It’s also no mean feat to stuff a very powerful spring (needed to whack those notoriously rigid Russian primers) in a very limited amount of real estate.
The CMC trigger was exceptionally good.
It had a nice little take-up and a predictable break at about 3.5 to 4 lbs. The owner of the company, Jack Biegel, said that they would be producing AK triggers with different trigger weight options. They will also provide different variations of trigger—the flat-style and the classic curve.
Price is $220. Steep, but if you want a drop-in, I would definitely consider this once they are available, later in the first quarter of this year. There are some other AK drop-in triggers out there and in all fairness I haven’t tested them out so I can’t make any comparisons.
The fourth item I experienced, a 300 WSM chambered semi-auto rifle based on an AR-10 platform, was the latest offering from Headhunters Firearms, a retailer and custom shop out of Huntington Beach, California. Headhunters is known for making quality AR rifles that are competitively priced. I’ve had one of their 7.62×39 mm uppers for over a year, and love it. It’s accurate, well finished and half the price of a PWS.
The owner, John Nakagawa whose family is originally from Hawaii, calls his newest creation the HHLRG (Head Hunters Long Range tactical) 300 WSM. Essentially he’s put a bolt action rifle round inside a semi auto rifle. With an effective range of 1000 to 1300+ yards, this is a survivalist’s dream, good for “shtf”, hunting, and would double as a law enforcement sniper rifle.
I shot several magazines and the recoil is not bad considering the chambering. It has a nice crisp 4 lb, single stage trigger that was built in collaboration with Trident Triggers and features all Magpul furniture. Price for the complete rifle (which will be available next quarter) will be $2700-2900. You can buy the upper separately for $2000.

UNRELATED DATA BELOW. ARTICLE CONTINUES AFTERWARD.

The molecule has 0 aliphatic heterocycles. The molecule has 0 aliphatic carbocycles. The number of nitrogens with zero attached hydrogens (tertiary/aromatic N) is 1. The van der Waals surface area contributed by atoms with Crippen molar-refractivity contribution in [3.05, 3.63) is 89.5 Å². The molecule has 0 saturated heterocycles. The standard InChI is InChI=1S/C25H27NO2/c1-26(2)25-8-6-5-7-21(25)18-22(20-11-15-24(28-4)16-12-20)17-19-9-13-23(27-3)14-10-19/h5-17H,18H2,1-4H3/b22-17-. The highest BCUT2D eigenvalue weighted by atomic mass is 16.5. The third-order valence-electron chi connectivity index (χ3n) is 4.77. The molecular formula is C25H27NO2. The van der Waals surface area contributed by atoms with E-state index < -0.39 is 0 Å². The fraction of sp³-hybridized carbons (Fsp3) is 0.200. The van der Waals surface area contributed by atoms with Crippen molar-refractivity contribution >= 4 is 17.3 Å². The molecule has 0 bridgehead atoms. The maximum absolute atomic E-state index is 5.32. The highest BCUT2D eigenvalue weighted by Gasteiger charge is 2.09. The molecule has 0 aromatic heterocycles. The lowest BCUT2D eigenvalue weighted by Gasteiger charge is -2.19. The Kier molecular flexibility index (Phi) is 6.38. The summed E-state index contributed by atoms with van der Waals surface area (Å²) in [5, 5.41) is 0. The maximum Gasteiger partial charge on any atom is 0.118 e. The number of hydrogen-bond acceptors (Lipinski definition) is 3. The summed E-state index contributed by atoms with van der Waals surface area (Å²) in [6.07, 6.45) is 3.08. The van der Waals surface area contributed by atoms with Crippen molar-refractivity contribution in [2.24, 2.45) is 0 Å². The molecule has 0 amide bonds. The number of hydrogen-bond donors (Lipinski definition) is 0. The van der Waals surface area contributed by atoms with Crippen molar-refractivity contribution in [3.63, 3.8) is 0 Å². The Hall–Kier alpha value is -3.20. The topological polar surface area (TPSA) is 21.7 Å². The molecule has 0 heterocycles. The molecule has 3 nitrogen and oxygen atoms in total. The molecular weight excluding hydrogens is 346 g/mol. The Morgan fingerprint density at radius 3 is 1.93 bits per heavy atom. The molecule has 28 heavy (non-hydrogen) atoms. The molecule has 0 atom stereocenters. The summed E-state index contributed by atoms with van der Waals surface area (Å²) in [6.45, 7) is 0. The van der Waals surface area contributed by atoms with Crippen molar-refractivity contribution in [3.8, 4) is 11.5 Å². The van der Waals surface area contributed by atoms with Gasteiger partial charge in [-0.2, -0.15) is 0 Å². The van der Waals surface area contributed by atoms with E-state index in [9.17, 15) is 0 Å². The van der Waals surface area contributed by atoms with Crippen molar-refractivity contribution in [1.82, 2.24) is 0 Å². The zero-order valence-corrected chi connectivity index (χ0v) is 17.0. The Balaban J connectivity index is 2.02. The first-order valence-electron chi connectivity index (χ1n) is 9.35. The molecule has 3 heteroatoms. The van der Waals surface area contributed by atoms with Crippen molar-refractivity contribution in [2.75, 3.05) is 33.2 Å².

Oh yes, there’s one more item I dug.
One of the booths at Industry Day featured a company called Super Feet which makes insoles. When you think of shoes, you don’t generally think of firearms but let’s face it, most shooting is done on one’s feet.
I hike a lot and like most of the developed world, spend a great deal of my time in shoes. I opted to slip on a pair of Super feet insoles and placed them in my combat boots while at the show. I also swapped them out in my walking shoes and used them for the entire time I was at SHOT. (I subsequently transferred them back to my combat boots and used them in Hawaii to hike with on a number of occasions).
The verdict was a big thumbs up.
They offer great support—much better than the wimpy insoles that you find in most shoes. The foam part of their product is buttressed with a really stiff plastic component that’s very supportive. I could feel it straight away and never had any discomfort that comes with walking for miles on a concrete floor.
There’s definitely some engineering behind this.
Super Feet says on their website that “the human foot was designed to adapt to uneven, natural terrain, yet our world has become flatter, harder, and less natural thanks to man-made surfaces, like concrete sidewalks, tile floors, and paved roads. For your foot, it’s exhausting. The unique Superfeet insole shape compensates for harder surfaces, and adapts the two-dimensional midsoles built into today’s shoes for a better fit.”
I’d say that describes it pretty well.
More coverage of SHOT 2016 coming up.
Photos courtesy of Industry Day at the Range, Rock Island, Kimber and Rob Kay.
Rob Kay writes about firearms for On Target Hawaii and is the author of How to Buy an AK-47.